Getting the HP 2400c Scanner working in Linux Ubuntu Karmic

I had a tough day working on Ubuntu to get a HP 2400c Scanner working today.

A list of problems included the drivers not being included in the Sane package – and after an upgrade to karmic a normal user couldn’t access the USB device.

Here’s a quick rundown of what I did to get it working.

1 – Download the HP scanner drivers from Elcot
2 – Install the drivers as root. The instructions are in the readme file.
3 – Create a new udev rule by creating the file /lib/udev/rules.d/71-scanner.rules
4 – In the rules file, paste in the following code:

#HP ScanJet 2400c
ACTION=="add", ATTRS{idVendor}=="03f0", ATTRS{idProduct}=="0a01", GROUP="scanner"

5 – Add the user to the scanners group.
6 – Run Sane or Xsane and be happy!

There was a bit of groping around as I hadn’t created my own udev file before without following the instructions or howtos for specific hardware.

The key point to know is that there are some very useful commands:
lsusb – lists info about the usb devices plugged in
udevadm monitor – outputs udev events and shows you the device paths for any devices plugged in / removed
udevadm info –query=all –path /devpath – Shows the udev properties of a specific device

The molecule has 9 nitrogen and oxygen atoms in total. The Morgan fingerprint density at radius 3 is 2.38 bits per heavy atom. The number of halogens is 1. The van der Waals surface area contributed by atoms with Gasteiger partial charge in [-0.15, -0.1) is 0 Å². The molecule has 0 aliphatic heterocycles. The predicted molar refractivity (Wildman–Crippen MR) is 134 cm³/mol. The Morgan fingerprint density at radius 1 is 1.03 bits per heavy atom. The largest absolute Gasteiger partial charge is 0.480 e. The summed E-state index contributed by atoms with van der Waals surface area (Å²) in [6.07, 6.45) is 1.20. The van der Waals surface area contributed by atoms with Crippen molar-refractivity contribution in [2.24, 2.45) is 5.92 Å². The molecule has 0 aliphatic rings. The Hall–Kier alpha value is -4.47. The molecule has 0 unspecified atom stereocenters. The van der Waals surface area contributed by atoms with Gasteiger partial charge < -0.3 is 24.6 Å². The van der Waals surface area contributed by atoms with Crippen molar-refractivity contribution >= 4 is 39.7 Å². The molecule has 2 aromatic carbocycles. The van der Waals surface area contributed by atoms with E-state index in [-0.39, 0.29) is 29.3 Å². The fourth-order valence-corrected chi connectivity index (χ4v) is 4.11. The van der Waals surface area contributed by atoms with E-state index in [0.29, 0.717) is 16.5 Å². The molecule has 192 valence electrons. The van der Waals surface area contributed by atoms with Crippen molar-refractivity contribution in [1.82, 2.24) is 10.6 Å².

udevadm info –attribute-walk –path /devpath – Shows the udev properties of a device and its parents
* devpath is the path output from udevadm monitor

Once I’d worked my head around these, I could put together the .rules file that I needed. This basically checks the vendor and device ID match, and that it is an ‘ADD’ action. Once confirmed, udev adds the group membership of the device to ‘scanner’ so that the users you want to use the scanner can actually use it!


Prevent Windows from Reinstalling Group Policy Programs

While Group Policy software distribution is a quick and easy way to get software around a network, it isn’t without its problems. One such problem is when a computer is attached to a new domain. If your software distribution is the same, Windows will still reinstall the MSI packages.

The simplest way is to join export a registry key from a computer that is currently joined to the new domain, and then import it into the new system.

And here it is:

<code>HKEY_LOCAL_MACHINE\SOFTWARE\Microsoft\Windows\CurrentVersion\Group Policy\AppMgmt</code>

Simple Linux DHCP / DNS Server

I’ve just completed the first DNS and DHCP server that I’ve built for a while. This was using Ubuntu Linux 8.04.

The nice thing about the process this time around as opposed to when I set one up a couple of years ago is that I was a little more au fait with the process. The DHCP successfully updated the DNS records, and everything ticked along nicely.

It’s going into production tomorrow, so I’m hopeful that it will fix a number of network problems that a client has been having with the RM DHCP Server service that runs in Windows XP.

If it would be easy to tie the upcoming Samba 4 into the mix, then I think that you have the perfect open source server! I have another server to put together soon, so I plan to write a ‘howto’ and post it here.